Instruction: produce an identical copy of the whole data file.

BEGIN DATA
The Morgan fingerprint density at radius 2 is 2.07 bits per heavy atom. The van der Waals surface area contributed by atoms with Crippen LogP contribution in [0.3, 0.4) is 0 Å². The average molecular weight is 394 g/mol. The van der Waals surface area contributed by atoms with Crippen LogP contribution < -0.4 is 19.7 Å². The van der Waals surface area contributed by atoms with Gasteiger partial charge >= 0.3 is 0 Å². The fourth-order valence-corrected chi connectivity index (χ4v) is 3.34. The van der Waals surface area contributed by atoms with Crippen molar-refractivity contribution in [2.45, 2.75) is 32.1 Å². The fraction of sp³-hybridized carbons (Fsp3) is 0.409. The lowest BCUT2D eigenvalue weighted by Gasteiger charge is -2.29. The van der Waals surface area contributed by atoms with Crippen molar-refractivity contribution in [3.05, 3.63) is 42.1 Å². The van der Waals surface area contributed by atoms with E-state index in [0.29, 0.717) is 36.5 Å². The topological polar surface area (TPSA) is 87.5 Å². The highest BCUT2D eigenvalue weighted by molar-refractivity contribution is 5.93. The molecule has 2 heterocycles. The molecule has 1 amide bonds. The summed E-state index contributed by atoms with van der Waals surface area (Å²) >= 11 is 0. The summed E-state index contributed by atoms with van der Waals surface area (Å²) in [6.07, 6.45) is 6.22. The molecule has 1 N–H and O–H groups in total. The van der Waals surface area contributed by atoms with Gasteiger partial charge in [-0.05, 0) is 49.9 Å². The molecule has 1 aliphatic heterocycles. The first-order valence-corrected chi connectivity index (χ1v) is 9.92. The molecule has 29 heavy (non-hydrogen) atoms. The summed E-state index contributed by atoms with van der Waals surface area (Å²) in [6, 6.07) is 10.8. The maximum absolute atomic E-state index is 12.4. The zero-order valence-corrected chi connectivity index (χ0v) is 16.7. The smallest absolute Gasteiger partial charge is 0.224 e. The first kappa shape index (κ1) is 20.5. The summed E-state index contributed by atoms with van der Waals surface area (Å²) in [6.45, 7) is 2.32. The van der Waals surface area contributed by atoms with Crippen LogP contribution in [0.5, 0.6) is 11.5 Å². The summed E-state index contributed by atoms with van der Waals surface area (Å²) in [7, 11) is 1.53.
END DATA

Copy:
The Morgan fingerprint density at radius 2 is 2.07 bits per heavy atom. The van der Waals surface area contributed by atoms with Crippen LogP contribution in [0.3, 0.4) is 0 Å². The average molecular weight is 394 g/mol. The van der Waals surface area contributed by atoms with Crippen LogP contribution < -0.4 is 19.7 Å². The van der Waals surface area contributed by atoms with Gasteiger partial charge >= 0.3 is 0 Å². The fourth-order valence-corrected chi connectivity index (χ4v) is 3.34. The van der Waals surface area contributed by atoms with Crippen molar-refractivity contribution in [2.45, 2.75) is 32.1 Å². The fraction of sp³-hybridized carbons (Fsp3) is 0.409. The lowest BCUT2D eigenvalue weighted by Gasteiger charge is -2.29. The van der Waals surface area contributed by atoms with Crippen molar-refractivity contribution in [3.05, 3.63) is 42.1 Å². The van der Waals surface area contributed by atoms with E-state index in [0.29, 0.717) is 36.5 Å². The topological polar surface area (TPSA) is 87.5 Å². The highest BCUT2D eigenvalue weighted by molar-refractivity contribution is 5.93. The molecule has 2 heterocycles. The molecule has 1 amide bonds. The summed E-state index contributed by atoms with van der Waals surface area (Å²) >= 11 is 0. The summed E-state index contributed by atoms with van der Waals surface area (Å²) in [6.07, 6.45) is 6.22. The molecule has 1 N–H and O–H groups in total. The van der Waals surface area contributed by atoms with Gasteiger partial charge in [-0.05, 0) is 49.9 Å². The molecule has 1 aliphatic heterocycles. The first-order valence-corrected chi connectivity index (χ1v) is 9.92. The molecule has 29 heavy (non-hydrogen) atoms. The summed E-state index contributed by atoms with van der Waals surface area (Å²) in [6, 6.07) is 10.8. The maximum absolute atomic E-state index is 12.4. The zero-order valence-corrected chi connectivity index (χ0v) is 16.7. The smallest absolute Gasteiger partial charge is 0.224 e. The first kappa shape index (κ1) is 20.5. The summed E-state index contributed by atoms with van der Waals surface area (Å²) in [6.45, 7) is 2.32. The van der Waals surface area contributed by atoms with Crippen LogP contribution in [0.5, 0.6) is 11.5 Å². The summed E-state index contributed by atoms with van der Waals surface area (Å²) in [7, 11) is 1.53.